From its inception, Black higher education suffered from a lack of funding. Photography and the legacy of wartime photography campaigns paved the way for creative means of addressing financial challenges. One example was the performance of Black religious music, or spirituals, primarily for white audiences. The Civil War introduced white northern audiences to this music. US Colored Troops soldiers, refugees, and wartime schoolchildren performed these songs before and after major battles, at camp church services, and at special Emancipation Day and other celebrations. Interest grew in spirituals after the Civil War, and early colleges, universities, and teaching institutions used this interest to tap into the diverse market for Black educational philanthropy. While predominantly attracting white consumers, the featured performers and institutional leaders used the white gaze to their advantage. The sale of photographic souvenirs depicting these musicians helped institutional leaders in sustaining the training of teachers, ministers, and middle-class professionals, thereby combining the precedent of selling photographs with the new interest in spirituals.16 By helping off-set expenses through the sale of images, students and graduates refashioned their education for the service of the institution and their communities. As a result, this form of Black educational philanthropy aided the larger missions and purposes of Black higher education—cultivating leaders of the race.17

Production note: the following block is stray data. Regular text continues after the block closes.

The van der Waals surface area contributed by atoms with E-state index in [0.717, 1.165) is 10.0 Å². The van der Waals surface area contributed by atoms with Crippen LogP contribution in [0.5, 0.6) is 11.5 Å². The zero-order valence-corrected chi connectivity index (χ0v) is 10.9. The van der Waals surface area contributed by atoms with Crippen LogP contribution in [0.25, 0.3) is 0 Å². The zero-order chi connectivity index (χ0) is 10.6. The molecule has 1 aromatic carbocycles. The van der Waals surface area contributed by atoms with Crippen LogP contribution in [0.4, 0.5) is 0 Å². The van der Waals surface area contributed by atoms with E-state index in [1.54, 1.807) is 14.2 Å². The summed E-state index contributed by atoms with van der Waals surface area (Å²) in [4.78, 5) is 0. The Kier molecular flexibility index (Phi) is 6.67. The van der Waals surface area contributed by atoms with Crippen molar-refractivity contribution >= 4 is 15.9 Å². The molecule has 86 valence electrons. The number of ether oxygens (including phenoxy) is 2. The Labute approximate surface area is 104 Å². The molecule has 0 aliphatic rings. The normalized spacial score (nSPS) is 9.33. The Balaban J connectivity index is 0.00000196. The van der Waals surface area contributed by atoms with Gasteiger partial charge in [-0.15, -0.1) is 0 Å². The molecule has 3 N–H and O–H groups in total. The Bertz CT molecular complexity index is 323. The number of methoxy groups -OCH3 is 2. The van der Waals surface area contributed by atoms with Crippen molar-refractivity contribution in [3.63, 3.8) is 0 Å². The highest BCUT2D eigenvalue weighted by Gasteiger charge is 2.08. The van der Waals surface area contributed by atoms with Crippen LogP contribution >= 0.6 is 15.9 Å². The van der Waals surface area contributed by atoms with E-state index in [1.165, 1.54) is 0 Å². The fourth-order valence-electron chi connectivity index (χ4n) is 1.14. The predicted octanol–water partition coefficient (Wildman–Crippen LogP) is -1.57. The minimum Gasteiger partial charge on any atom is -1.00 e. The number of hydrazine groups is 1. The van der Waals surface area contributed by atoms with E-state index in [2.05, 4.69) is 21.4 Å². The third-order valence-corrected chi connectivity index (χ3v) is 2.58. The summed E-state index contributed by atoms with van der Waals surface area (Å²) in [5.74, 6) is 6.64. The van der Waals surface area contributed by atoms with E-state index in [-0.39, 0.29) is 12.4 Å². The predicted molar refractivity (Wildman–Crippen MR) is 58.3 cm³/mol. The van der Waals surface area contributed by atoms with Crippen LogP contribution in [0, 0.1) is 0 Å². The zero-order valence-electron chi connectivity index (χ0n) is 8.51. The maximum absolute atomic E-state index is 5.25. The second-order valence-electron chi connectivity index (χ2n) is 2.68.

Beginning with its founding in 1871, the Fisk Jubilee Singers was tasked with fundraising for its home institution, Fisk University in Nashville, Tennessee. Fisk music professor George White, a white northern missionary, crafted the arrangements while Fisk students Ella Sheppard and Thomas Rutling spearheaded the publication of the transcribed songs.18 The group toured the nation and Europe, notably giving a private performance for England’s Queen Victoria. Photographs and other publications of the choir became popular souvenirs nationally and internationally.19 Historian Sandra Jean Graham estimated that the initial group “reached audiences in the millions—through their performances, publications, and the countless newspaper reviews and articles they inspired over the course of their six-and-a-half-year career.”20 The Fisk singers established the model. Hampton Institute, Fairfield Institute, and other schools followed suit.21

Choirs served and continue to serve as a major source of income for Black higher education. Nearly all early institutions had a traveling choir. Based on the Fisk model, the money generated paid for the tour itself and supplemented the funding of institutional operations.22 Further, fundraising tours across the United States and Europe offered opportunities for using photography for advancing educational philanthropy. Through multi-stop tours, consumers of the music and photographic souvenirs reimagined and expanded Black educational philanthropy of the previous era of contraband photography.